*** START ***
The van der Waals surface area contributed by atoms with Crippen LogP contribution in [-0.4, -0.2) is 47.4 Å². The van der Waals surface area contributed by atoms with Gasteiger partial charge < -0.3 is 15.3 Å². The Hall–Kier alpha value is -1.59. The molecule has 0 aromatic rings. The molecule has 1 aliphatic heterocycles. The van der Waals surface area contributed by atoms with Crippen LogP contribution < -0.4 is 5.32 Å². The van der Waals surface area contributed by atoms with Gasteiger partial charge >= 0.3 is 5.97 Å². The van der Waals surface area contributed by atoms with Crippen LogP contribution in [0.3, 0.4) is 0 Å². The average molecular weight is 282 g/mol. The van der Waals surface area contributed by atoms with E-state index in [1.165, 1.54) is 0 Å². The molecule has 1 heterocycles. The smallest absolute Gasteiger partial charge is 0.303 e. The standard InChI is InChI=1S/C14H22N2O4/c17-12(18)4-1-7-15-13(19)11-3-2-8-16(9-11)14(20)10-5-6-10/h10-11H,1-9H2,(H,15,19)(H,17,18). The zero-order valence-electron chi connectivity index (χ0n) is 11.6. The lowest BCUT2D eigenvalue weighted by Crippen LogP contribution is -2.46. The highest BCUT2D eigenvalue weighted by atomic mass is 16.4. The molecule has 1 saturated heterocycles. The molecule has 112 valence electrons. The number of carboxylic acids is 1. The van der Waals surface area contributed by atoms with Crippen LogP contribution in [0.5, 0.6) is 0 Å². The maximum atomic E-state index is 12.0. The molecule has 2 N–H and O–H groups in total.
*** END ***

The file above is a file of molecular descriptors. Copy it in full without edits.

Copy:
The van der Waals surface area contributed by atoms with Crippen LogP contribution in [-0.4, -0.2) is 47.4 Å². The van der Waals surface area contributed by atoms with Gasteiger partial charge < -0.3 is 15.3 Å². The Hall–Kier alpha value is -1.59. The molecule has 0 aromatic rings. The molecule has 1 aliphatic heterocycles. The van der Waals surface area contributed by atoms with Crippen LogP contribution < -0.4 is 5.32 Å². The van der Waals surface area contributed by atoms with Gasteiger partial charge >= 0.3 is 5.97 Å². The van der Waals surface area contributed by atoms with Crippen LogP contribution in [0.3, 0.4) is 0 Å². The average molecular weight is 282 g/mol. The van der Waals surface area contributed by atoms with E-state index in [1.165, 1.54) is 0 Å². The molecule has 1 heterocycles. The smallest absolute Gasteiger partial charge is 0.303 e. The standard InChI is InChI=1S/C14H22N2O4/c17-12(18)4-1-7-15-13(19)11-3-2-8-16(9-11)14(20)10-5-6-10/h10-11H,1-9H2,(H,15,19)(H,17,18). The zero-order valence-electron chi connectivity index (χ0n) is 11.6. The lowest BCUT2D eigenvalue weighted by Crippen LogP contribution is -2.46. The highest BCUT2D eigenvalue weighted by atomic mass is 16.4. The molecule has 1 saturated heterocycles. The molecule has 112 valence electrons. The number of carboxylic acids is 1. The van der Waals surface area contributed by atoms with Crippen LogP contribution in [0.5, 0.6) is 0 Å². The maximum atomic E-state index is 12.0. The molecule has 2 N–H and O–H groups in total.